Professor: Stem cell treatment could cure macular degeneration
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The 91-year-old dame who trained at the Old Vic Theatre School in London has starred in the likes of Jane Eyre, Enchanted April and Curious George. But it was inevitably her marriage to Laurence Olivier that made her part of theatre royalty. Receiving an DBE in 2003 the actress joined fellow dames Judi Dench, Maggie Smith, and Eileen Atkins in talking about their lives in a documentary called Nothing Like a Dame. The four of them shared wonderous stories and tales from their careers, with Plowright touching on her health.
Due to a condition known as macular degeneration, the star has lost nearly all of her eyesight and is now believed to be almost completely blind.
On announcing her retirement, her management told the Telegraph that “it is true, she will not be acting any more”.
For the star, the condition – which first started in 2000 – had deteriorated so badly that she could not continue in her profession.
In April 2014 – the year of her retirement – the actress was honoured during a rare public appearance in front of fans at St Mary’s House in Sussex. It was there that theatre director Richard Digby Day explained the full extent of the actress’s health.
Dry form – people with this may have yellow deposits, called drusen, in their macula. A few small drusen may not cause changes in your vision. But as they get bigger and more numerous, they might dim or distort your vision, especially when you read. As the condition gets worse, the light-sensitive cells in your macula get thinner and eventually die. In the atrophic form, you may have blind spots in the center of your vision. As that gets worse, you might lose central vision.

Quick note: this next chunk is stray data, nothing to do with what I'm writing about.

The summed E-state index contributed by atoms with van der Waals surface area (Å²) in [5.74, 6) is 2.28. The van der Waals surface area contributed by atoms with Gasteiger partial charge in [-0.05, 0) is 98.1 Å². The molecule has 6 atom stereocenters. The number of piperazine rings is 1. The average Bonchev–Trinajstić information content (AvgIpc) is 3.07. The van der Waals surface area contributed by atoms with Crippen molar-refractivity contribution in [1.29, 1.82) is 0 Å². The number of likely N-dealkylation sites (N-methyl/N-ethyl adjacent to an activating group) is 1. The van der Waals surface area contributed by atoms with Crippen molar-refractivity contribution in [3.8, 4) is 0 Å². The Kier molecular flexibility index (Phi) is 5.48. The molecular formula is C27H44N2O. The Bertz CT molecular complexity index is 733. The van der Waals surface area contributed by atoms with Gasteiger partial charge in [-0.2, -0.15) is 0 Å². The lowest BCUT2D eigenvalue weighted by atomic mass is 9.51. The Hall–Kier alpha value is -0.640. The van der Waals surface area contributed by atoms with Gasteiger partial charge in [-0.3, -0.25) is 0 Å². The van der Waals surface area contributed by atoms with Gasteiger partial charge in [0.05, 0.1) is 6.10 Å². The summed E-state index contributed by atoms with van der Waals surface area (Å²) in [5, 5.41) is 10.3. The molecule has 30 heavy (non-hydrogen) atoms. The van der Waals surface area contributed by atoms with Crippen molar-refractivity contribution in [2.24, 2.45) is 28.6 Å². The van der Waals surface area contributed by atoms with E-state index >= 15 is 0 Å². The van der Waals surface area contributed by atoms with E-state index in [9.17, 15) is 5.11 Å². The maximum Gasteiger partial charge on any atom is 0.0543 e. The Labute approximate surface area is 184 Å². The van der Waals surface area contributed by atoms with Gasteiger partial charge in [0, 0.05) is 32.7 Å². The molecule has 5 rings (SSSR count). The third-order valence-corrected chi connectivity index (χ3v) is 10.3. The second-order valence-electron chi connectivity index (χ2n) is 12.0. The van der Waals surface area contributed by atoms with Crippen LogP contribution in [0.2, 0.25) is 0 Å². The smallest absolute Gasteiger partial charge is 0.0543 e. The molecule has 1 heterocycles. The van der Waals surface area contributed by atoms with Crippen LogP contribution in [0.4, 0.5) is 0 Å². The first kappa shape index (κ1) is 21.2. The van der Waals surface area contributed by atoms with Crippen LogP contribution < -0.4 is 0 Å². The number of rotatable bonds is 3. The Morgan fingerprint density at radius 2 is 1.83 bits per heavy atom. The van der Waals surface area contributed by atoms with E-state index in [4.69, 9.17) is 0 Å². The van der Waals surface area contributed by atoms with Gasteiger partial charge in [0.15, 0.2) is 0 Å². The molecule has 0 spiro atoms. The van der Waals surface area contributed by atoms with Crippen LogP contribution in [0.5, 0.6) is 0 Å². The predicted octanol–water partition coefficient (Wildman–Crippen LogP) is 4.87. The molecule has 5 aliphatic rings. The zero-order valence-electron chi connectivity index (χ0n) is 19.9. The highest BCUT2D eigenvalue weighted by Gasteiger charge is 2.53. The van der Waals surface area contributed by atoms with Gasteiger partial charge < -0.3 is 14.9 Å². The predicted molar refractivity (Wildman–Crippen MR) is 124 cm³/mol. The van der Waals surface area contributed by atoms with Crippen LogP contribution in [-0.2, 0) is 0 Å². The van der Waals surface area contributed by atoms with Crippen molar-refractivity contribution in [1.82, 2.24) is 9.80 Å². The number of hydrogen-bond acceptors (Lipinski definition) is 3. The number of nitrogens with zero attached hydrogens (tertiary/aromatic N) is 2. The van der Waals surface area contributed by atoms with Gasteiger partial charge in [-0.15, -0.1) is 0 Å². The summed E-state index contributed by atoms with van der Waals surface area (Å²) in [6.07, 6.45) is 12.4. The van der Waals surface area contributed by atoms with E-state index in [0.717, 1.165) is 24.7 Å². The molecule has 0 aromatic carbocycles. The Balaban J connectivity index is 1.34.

The most common form is dry macular, with only about 10 percent of people developing the wet form, but it has been known for the condition to develop from the dry form into the wet form. When the condition develops, symptoms often get worse. Individuals can experience the following:
- Seeing straight lines as wavy or crooked
- Objects looking smaller than normal
- Colours seeming less bright than they used to
- Seeing things that are not there (hallucinations)
Difficulty recognising faces.If you or someone you know is experiencing similar symptoms it is advised that you book an opticians appointment, where they will be able to use a magnifying glass to look at the back of your eyes.
Experts are still unsure of the exact cause of the condition, but research indicates that it may be affected by a combination of hereditary and environmental factors.
The condition has been linked to smoking, high blood pressure and being overweight, so lifestyle choices are crucial in preventing the condition.
Although the condition is fairly common amongst older people, Dame Joan is in the minority as it does not usually cause total blindness.
Fellow acting legend Dame Judi Dench has revealed that her eyesight has taken a turn for the worse as she also suffers with AMD, and now struggles to read scripts.
Dame Judi said: “I can’t read the paper now, I can’t do the crossword, I can’t read a book.
“I’ve had to find another way of learning lines and things, which is having great friends of mine repeat them to me over and over and over again.”
In order to keep the condition at bay, there are multiple treatments available, this includes eye injections and photodynamic therapy.
Eye injections have a high success rate, with nine out of 10 people stating that it stopped their vision getting worse. Photodynamic therapy on the other hand may cause temporary vision problems or skin sensitivity.
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